When your cat or dog becomes ill and requires surgery, the costs can reach several thousand dollars to cover veterinary exams, anesthesia, surgical monitoring, the surgery itself and any postoperative care required, along with hospitalization. If you cannot afford such a price tag, you have several options in seeking financial assistance, which will allow your pet to get the care he needs.
Many organizations, including the American Animal Hospital Association, offer grants to help pay for your pet's non-elective surgery. If your veterinarian is accredited by the AAHA, the group's "Helping Pets Fund" may donate money to your veterinarian to cover the surgical costs for you if you are facing financial hardship. Other groups, such as Angels4Animals, Feline Veterinary Emergency Assistance Program and Labrador Lifeline, offer grants for pet veterinary surgical costs. These groups usually require proof of financial hardship, such as a recent tax return, a letter from your veterinarian and a signed application. Some groups will cover the entire cost of the surgery, while others require you to pay for a portion of it.
Some lenders offer low-interest loans or lines of credit specifically for your pet's health care expenses, including elective, routine and non-elective surgery. CareCredit is a line of personal credit that pays for both human and pet health expenses. Your veterinarian must be a participating provider in the program to accept this line of credit. Lines of credit can be extended for up to 24 months with low to no interest, depending on the surgical expenses involved.
Groups such as In Memory of Magic offer financial aid to needy owners whose pets are facing a life-threatening emergency that requires surgery within 10 days of application. The pet must be spayed or neutered, and the surgery has to be non-elective; funds cannot be used to treat a chronic condition. To apply for help, you must first apply for CareCredit; then, if you do not qualify (and sometimes if you do), In Memory of Magic may provide some or all of the cost of the surgery with documentation from your veterinarian.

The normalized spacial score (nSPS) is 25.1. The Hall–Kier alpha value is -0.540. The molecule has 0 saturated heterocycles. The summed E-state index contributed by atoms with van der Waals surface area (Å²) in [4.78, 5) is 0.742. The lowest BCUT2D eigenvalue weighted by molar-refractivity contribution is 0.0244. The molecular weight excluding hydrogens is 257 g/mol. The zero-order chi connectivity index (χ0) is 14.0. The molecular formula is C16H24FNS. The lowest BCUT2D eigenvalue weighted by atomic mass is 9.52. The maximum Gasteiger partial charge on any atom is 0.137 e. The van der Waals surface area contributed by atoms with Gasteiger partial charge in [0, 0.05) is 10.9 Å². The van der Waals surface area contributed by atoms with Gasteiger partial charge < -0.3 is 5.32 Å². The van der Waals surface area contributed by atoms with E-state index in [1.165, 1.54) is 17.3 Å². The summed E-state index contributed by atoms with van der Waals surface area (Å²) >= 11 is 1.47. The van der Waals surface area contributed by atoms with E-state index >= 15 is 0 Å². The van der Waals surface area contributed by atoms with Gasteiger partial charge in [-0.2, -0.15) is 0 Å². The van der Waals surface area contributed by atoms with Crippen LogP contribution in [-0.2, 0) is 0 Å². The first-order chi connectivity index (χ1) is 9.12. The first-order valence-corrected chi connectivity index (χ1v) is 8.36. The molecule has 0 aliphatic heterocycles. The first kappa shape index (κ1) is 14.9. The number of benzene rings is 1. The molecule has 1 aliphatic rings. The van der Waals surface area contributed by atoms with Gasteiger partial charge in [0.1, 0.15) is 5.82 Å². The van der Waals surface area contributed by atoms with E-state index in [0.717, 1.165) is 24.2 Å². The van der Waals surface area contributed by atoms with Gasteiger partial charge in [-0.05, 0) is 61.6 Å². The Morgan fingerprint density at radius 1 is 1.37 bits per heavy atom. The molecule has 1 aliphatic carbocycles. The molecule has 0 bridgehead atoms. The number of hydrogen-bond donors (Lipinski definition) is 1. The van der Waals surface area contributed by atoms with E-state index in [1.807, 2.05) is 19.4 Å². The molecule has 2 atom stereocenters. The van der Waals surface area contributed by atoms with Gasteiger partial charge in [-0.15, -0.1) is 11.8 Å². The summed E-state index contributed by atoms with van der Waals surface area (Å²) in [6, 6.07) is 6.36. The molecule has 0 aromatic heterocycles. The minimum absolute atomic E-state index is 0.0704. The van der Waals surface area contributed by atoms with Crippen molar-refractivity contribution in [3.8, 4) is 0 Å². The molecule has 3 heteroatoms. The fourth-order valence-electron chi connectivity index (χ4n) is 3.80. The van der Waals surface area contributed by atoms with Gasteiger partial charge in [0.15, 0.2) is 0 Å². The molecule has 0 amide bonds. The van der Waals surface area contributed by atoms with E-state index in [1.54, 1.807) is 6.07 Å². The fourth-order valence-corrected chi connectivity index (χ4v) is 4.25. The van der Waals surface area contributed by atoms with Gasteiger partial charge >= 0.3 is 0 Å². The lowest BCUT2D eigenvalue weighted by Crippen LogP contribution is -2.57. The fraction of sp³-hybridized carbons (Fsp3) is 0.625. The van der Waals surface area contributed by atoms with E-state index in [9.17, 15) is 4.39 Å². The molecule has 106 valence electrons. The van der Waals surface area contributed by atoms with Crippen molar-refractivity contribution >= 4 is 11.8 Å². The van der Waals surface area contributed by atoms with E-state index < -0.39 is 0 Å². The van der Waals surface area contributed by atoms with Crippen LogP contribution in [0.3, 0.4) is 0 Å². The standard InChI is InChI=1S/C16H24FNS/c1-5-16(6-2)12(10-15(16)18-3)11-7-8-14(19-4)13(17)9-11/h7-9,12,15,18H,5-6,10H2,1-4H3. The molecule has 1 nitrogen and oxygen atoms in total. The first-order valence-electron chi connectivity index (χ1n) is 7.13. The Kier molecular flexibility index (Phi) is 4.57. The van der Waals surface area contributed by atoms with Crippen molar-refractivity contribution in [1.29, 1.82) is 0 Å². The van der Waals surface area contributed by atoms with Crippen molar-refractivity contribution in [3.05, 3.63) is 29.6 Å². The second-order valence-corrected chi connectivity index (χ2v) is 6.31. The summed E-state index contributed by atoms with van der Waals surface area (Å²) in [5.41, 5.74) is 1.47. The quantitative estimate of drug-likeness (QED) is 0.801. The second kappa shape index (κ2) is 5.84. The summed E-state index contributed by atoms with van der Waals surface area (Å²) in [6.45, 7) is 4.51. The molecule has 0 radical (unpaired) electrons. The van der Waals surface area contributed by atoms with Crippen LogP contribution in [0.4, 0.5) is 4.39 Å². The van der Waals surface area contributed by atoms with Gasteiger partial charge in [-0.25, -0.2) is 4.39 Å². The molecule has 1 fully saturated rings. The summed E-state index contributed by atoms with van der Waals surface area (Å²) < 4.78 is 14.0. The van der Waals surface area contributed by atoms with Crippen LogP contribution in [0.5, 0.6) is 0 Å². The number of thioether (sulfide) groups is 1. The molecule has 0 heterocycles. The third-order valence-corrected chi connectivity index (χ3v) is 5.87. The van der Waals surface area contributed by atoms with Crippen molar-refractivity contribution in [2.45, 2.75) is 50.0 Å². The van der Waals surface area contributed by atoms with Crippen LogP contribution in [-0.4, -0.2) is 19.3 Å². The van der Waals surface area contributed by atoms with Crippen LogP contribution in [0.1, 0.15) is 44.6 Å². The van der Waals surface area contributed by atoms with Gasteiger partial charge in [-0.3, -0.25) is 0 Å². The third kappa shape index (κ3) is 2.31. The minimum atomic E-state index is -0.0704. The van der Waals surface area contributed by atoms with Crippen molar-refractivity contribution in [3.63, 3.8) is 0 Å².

Several companies offer pet health insurance for a small premium each month. These plans focus on covering either routine procedures or unexpected costs, such as emergency surgery, or both. Petplan covers only emergency health care, such as non-routine surgery for cats and dogs. The plan, depending on the options you choose, may cover up to 100 percent of surgical costs, minus a deductible that ranges from $50 to $200 per procedure. Monthly costs for this type of plan range from $20 to $60, depending on the type of pet, amount of coverage and your location, as of March 2012. The American Society for the Prevention of Cruelty to Animals offers its own plan, which covers 90 percent of surgical costs and has a $100 deductible per cat or dog annually. These plans reimburse you, meaning that you will have to pay for your veterinary surgical costs and then wait for a check to be mailed to you.
Companies offering grants for pet surgery usually offer them to specific pets, typically either cats or dogs, with some focus on specific breeds as well. Most grants available cover emergency or non-elective surgeries, not routine care such as spaying, neutering or most dental cleanings. For routine procedures, ask your local animal shelter about low-cost animal services in your area. Depending on your situation, a local vet, or the one that you normally see, may offer to perform the surgery at a discount or for free; others may offer you a payment plan. A vet you have an established relationship with may be more willing to work with you than a new vet would.
- AAHA Helping Pets Fund: Guidelines for Grant Seekers
- Animal Friends Rescue Project: Financial Assistance for Pets
- Angels4Animals: Frequently Asked Questions
- CareCredit: CareCredit Basics
- Feline Veterinary Emergency Assistance: Qualifications for Assistance
- The Humane Society of the United States: Having Trouble Affording Veterinary Care?
- IMOM.org: IMOM Financial Aid
- Petplan: How Petplan Works
- ASPCA Pet Health Insurance: 10 Reasons to Choose ASPCA Pet Health Insurance
- surgery image by Allyson Kitts from Fotolia.com